> AND the BIOS information for dual-core compatibility
    > before purchase. If the BIOS has not been updated
    > for dual-core-compatibility... wait...that is the final proof
    > that the board is indeed upward-compatible.
    >
    > Also advise going with AMD for lots of good technical
    > reasons-- see my new posting on Intel Extreme 840 vs
    > AMD X2 4800+. Also lots of technical articles on Anandtech
    > and elsewhere on P4-3.6/3.8 vs A64 4000+ ( Rev E.)
    >
    > ( Up to this point, I have only built or used Intel systems..
    > the sound technical reasons for a switch to AMD if
    > building a new system are now overwhelming. I will be
    > taking the plunge in a big way around September )
    >
    > Any games ported over from the Xbox360 or PS3 to
    > the PC are likely to take advantage of multiple-core
    > PC features if available. Both of the consoles are
    > multicore design.
    > --
    >
    > John Lewis
    >
    > "Technology early-birds always turn out to be flying guinea-pigs"

    I have to take issue with this whole Dual Core means faster gaming talk.
    I've done a far amount of reading about the upcoming Dual Core CPU's coming
    from both Intel and AMD. The main advantage for dual core right now is for
    people that run a lot of demanding programs at once. Like a virus scan at
    the same time as encoding a movie, stuff like that. But for gaming it's not
    going to improve anything unless you plan to run a program in the background
    while your playing. The fact is that dual core CPU's are clocked slower to
    try and keep heat and power consumption down. Sure down the line a year or
    so we might start seeing dual core's with higher clock speeds but that's not
    the point. They are not made with gamers in mind. And this whole theory that
    just because the 360 has muti core processors in it, that it some how means
    we are going to need that for our PC's doesn't make much sense. I'd like to
    see a link to a tech paper that talks about this topic John, because I think
    your making this all up in your head. JLC
  11. Archived from groups: comp.sys.ibm.pc.games.action (More info?)

    On Tue, 21 Jun 2005 21:27:53 -0700, "JLC" <j.jc@nospam.com> wrote:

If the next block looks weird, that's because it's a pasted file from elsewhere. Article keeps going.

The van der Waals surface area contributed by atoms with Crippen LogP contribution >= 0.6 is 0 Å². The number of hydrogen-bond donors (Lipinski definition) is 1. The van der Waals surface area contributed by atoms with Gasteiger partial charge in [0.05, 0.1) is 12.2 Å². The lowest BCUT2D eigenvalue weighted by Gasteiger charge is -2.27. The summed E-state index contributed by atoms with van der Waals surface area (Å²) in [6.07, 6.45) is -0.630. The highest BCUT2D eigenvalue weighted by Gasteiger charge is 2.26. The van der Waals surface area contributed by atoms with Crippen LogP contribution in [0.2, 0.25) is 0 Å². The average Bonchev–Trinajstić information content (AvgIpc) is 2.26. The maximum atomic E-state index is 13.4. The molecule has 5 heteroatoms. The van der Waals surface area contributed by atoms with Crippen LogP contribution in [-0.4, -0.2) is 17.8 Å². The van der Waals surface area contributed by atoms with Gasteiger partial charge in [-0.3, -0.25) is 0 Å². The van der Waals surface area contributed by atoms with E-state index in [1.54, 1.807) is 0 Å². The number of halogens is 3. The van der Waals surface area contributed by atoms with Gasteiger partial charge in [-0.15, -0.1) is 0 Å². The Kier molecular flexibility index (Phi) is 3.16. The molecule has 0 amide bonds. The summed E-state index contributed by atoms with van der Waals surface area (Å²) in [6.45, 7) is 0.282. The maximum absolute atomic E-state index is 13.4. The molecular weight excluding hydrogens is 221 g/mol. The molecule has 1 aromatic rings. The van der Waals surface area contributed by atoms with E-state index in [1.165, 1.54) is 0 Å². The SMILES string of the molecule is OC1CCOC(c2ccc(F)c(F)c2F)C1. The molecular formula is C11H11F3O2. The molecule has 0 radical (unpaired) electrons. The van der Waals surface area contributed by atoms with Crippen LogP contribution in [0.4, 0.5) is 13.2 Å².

>
    >"John Lewis" <john.dsl@verizon.net> wrote in message
    >news:42b86435.5135184@news.verizon.net...
    >>
    >> Dual core.........
    >>
    >> Anybody contemplating building a new performance PC
    >> for gaming must consider dual-core, and would be wise to
    >> use a dual-core-compatible motherboard, even if they
    >> initially install a very fast single-core processor.
    >> Buyer-beware... check BOTH the motherboard specs
    >> AND the BIOS information for dual-core compatibility
    >> before purchase. If the BIOS has not been updated
    >> for dual-core-compatibility... wait...that is the final proof
    >> that the board is indeed upward-compatible.
    >>
    >> Also advise going with AMD for lots of good technical
    >> reasons-- see my new posting on Intel Extreme 840 vs
    >> AMD X2 4800+. Also lots of technical articles on Anandtech
    >> and elsewhere on P4-3.6/3.8 vs A64 4000+ ( Rev E.)
    >>
    >> ( Up to this point, I have only built or used Intel systems..
    >> the sound technical reasons for a switch to AMD if
    >> building a new system are now overwhelming. I will be
    >> taking the plunge in a big way around September )
    >>
    >> Any games ported over from the Xbox360 or PS3 to
    >> the PC are likely to take advantage of multiple-core
    >> PC features if available. Both of the consoles are
    >> multicore design.
    >> --
    >>
    >> John Lewis
    >>
    >> "Technology early-birds always turn out to be flying guinea-pigs"
    >
    >I have to take issue with this whole Dual Core means faster gaming talk.
    >I've done a far amount of reading about the upcoming Dual Core CPU's coming